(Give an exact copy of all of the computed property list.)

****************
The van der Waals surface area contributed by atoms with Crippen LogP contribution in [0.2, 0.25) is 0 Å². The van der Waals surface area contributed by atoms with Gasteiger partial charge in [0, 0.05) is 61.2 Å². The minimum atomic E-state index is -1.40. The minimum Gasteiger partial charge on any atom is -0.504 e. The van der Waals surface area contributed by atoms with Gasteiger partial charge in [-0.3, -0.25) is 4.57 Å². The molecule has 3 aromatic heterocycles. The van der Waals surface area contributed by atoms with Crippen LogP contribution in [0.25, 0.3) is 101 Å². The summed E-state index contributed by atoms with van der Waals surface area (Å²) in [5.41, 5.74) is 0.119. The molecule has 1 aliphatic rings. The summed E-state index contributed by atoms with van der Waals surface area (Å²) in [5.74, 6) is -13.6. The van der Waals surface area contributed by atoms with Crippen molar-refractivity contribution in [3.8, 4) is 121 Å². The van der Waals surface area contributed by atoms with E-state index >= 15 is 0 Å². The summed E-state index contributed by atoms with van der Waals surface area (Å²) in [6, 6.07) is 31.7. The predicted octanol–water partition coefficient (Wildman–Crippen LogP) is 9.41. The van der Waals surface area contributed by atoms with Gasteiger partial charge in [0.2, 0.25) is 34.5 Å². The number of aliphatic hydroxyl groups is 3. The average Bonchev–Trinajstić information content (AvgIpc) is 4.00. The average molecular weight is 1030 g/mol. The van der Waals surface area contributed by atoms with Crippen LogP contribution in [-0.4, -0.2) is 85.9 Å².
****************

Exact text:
The van der Waals surface area contributed by atoms with Crippen LogP contribution in [0.2, 0.25) is 0 Å². The van der Waals surface area contributed by atoms with Gasteiger partial charge in [0, 0.05) is 61.2 Å². The minimum atomic E-state index is -1.40. The minimum Gasteiger partial charge on any atom is -0.504 e. The van der Waals surface area contributed by atoms with Gasteiger partial charge in [-0.3, -0.25) is 4.57 Å². The molecule has 3 aromatic heterocycles. The van der Waals surface area contributed by atoms with Crippen LogP contribution in [0.25, 0.3) is 101 Å². The summed E-state index contributed by atoms with van der Waals surface area (Å²) in [5.41, 5.74) is 0.119. The molecule has 1 aliphatic rings. The summed E-state index contributed by atoms with van der Waals surface area (Å²) in [5.74, 6) is -13.6. The van der Waals surface area contributed by atoms with Crippen molar-refractivity contribution in [3.8, 4) is 121 Å². The van der Waals surface area contributed by atoms with E-state index >= 15 is 0 Å². The summed E-state index contributed by atoms with van der Waals surface area (Å²) in [6, 6.07) is 31.7. The predicted octanol–water partition coefficient (Wildman–Crippen LogP) is 9.41. The van der Waals surface area contributed by atoms with Gasteiger partial charge in [0.2, 0.25) is 34.5 Å². The number of aliphatic hydroxyl groups is 3. The average Bonchev–Trinajstić information content (AvgIpc) is 4.00. The average molecular weight is 1030 g/mol. The van der Waals surface area contributed by atoms with Crippen LogP contribution in [-0.4, -0.2) is 85.9 Å².